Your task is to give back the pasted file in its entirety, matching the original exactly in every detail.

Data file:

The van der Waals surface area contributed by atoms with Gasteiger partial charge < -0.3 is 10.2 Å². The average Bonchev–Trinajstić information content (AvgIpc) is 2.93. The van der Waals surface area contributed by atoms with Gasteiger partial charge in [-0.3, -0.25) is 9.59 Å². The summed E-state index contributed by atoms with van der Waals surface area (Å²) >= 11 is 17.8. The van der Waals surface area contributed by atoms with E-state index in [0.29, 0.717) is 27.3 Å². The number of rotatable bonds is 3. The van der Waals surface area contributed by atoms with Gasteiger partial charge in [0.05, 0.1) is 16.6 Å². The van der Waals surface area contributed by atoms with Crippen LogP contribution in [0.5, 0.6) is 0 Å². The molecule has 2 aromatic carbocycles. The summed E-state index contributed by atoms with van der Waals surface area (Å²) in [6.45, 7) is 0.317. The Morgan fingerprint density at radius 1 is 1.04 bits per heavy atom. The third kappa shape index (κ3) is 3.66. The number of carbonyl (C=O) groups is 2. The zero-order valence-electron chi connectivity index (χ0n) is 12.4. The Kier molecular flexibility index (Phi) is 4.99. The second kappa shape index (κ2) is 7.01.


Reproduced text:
The van der Waals surface area contributed by atoms with Gasteiger partial charge < -0.3 is 10.2 Å². The average Bonchev–Trinajstić information content (AvgIpc) is 2.93. The van der Waals surface area contributed by atoms with Gasteiger partial charge in [-0.3, -0.25) is 9.59 Å². The summed E-state index contributed by atoms with van der Waals surface area (Å²) >= 11 is 17.8. The van der Waals surface area contributed by atoms with E-state index in [0.29, 0.717) is 27.3 Å². The number of rotatable bonds is 3. The van der Waals surface area contributed by atoms with Gasteiger partial charge in [0.05, 0.1) is 16.6 Å². The van der Waals surface area contributed by atoms with Crippen LogP contribution in [0.5, 0.6) is 0 Å². The molecule has 2 aromatic carbocycles. The summed E-state index contributed by atoms with van der Waals surface area (Å²) in [6.45, 7) is 0.317. The Morgan fingerprint density at radius 1 is 1.04 bits per heavy atom. The third kappa shape index (κ3) is 3.66. The number of carbonyl (C=O) groups is 2. The zero-order valence-electron chi connectivity index (χ0n) is 12.4. The Kier molecular flexibility index (Phi) is 4.99. The second kappa shape index (κ2) is 7.01.